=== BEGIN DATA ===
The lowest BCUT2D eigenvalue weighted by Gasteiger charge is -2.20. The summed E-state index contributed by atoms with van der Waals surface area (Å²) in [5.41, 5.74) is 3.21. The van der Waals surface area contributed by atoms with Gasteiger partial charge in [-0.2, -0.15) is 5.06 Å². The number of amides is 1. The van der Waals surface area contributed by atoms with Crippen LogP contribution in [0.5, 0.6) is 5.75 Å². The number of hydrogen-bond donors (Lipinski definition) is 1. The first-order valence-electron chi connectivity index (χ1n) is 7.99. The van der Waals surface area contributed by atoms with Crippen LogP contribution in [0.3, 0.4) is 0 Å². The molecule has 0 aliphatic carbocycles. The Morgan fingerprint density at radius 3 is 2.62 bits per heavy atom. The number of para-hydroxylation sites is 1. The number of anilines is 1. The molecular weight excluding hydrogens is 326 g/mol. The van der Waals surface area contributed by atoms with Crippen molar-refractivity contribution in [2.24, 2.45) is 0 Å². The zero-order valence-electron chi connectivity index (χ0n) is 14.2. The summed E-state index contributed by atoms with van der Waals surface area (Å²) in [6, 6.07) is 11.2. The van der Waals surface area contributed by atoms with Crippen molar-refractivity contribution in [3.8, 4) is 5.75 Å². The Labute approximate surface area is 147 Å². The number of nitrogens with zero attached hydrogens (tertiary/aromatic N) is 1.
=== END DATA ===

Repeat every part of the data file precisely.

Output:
The lowest BCUT2D eigenvalue weighted by Gasteiger charge is -2.20. The summed E-state index contributed by atoms with van der Waals surface area (Å²) in [5.41, 5.74) is 3.21. The van der Waals surface area contributed by atoms with Gasteiger partial charge in [-0.2, -0.15) is 5.06 Å². The number of amides is 1. The van der Waals surface area contributed by atoms with Crippen LogP contribution in [0.5, 0.6) is 5.75 Å². The number of hydrogen-bond donors (Lipinski definition) is 1. The first-order valence-electron chi connectivity index (χ1n) is 7.99. The van der Waals surface area contributed by atoms with Crippen LogP contribution in [0.3, 0.4) is 0 Å². The molecule has 0 aliphatic carbocycles. The Morgan fingerprint density at radius 3 is 2.62 bits per heavy atom. The number of para-hydroxylation sites is 1. The number of anilines is 1. The molecular weight excluding hydrogens is 326 g/mol. The van der Waals surface area contributed by atoms with Crippen molar-refractivity contribution in [2.24, 2.45) is 0 Å². The zero-order valence-electron chi connectivity index (χ0n) is 14.2. The summed E-state index contributed by atoms with van der Waals surface area (Å²) in [6, 6.07) is 11.2. The van der Waals surface area contributed by atoms with Crippen molar-refractivity contribution in [3.8, 4) is 5.75 Å². The Labute approximate surface area is 147 Å². The number of nitrogens with zero attached hydrogens (tertiary/aromatic N) is 1.